Read more: PREACHING THE BLUES WITH JOHN HAMMOND, JR.


    TOMMY EMMANUEL IN CONCERT

    Pepperdine Smothers Theatre - January 20, 2016

    Certified Guitar Player and a Class Act

    By Ross Altman, PhD

    Tommy EmmanuelThe Grand Canyon, the Hanging Gardens of Babylon, the Pyramids of Ancient Egypt, the Colossus of Rhodes, the Sphinx, to those and the other 8 Wonders of the World you can add Certified Guitar Player Tommy Emmanuel, who gave a spectacular concert last night (January 20, 2016) at the Pepperdine University Smothers Theatre in Malibu.

    Read more: TOMMY EMMANUEL IN CONCERT


    MARC COHN IN CONCERT

    Pepperdine Smothers Theatre - June 16, 2016

    Reflections on the 25th Anniversary
    Of Walking in Memphis

    By Ross Altman, PhD

    Marc CohnSinger-Songwriter Marc Cohn broke through to a national audience 25 years ago with his 1991 hit Walking in Memphis. But before he could walk in Memphis this Cleveland songwriter had to fly there, and thereby hangs a tale. James Taylor no less gave him the idea—to break out of a spell of writer’s block. Taylor told him to “try a geographic,” change his locale, get out of familiar places and habits and shake his mind up so it might be receptive to new experiences and ideas. Marc Cohn was telling this story last night by way of introducing his hit song and how it came to be written.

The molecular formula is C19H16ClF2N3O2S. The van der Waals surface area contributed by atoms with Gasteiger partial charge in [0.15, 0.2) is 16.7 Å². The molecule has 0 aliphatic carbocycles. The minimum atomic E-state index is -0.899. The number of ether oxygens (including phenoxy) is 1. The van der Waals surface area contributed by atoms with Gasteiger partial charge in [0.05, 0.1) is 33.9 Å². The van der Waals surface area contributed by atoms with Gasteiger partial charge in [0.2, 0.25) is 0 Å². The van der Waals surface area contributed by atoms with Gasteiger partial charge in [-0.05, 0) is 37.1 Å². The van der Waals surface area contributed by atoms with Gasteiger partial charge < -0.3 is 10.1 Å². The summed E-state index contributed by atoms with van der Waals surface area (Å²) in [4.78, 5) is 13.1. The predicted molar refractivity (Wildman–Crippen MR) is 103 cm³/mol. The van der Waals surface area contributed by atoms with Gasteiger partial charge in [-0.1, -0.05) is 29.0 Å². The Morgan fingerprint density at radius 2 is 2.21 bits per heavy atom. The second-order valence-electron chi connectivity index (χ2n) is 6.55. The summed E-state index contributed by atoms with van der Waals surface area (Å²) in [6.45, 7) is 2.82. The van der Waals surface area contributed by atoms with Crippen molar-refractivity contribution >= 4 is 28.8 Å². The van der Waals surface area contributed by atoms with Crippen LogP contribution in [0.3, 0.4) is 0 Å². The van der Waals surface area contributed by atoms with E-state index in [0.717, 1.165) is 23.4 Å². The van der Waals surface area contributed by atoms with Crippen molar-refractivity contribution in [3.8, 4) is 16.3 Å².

Read more: WALKING IN MEMPHIS: MARC COHN IN CONCERT


    Here Comes the Knight: Van Morrison Live

    At the Shrine Auditorium - Friday January 15, 2016

    By Ross Altman, PhD

    Van MorrisonForget about Celtic Soul, forget about Irish Mystic, forget about Belfast Cowboy, and above all forget about 1970s soft-rock—all the comfortable hybrids we’ve grown accustomed to using to describe this now-70-year old Rock and Roll Hall of Fame singer-songwriter from Northern Ireland. Last night I heard the greatest pure blues singer of my life in downtown Los Angeles at the Shrine Auditorium

    Read more: HERE COMES THE KNIGHT: VAN MORRISON LIVE


    CD REVIEWS

    TITLE: ERIC & SUZY THOMPSON DVD

    ARTIST: ERIC & SUZY THOMPSON

    LABEL: OLD TIME TIKI PARLOUR

    RELEASE DATE: 2015

    By Steve Goldfield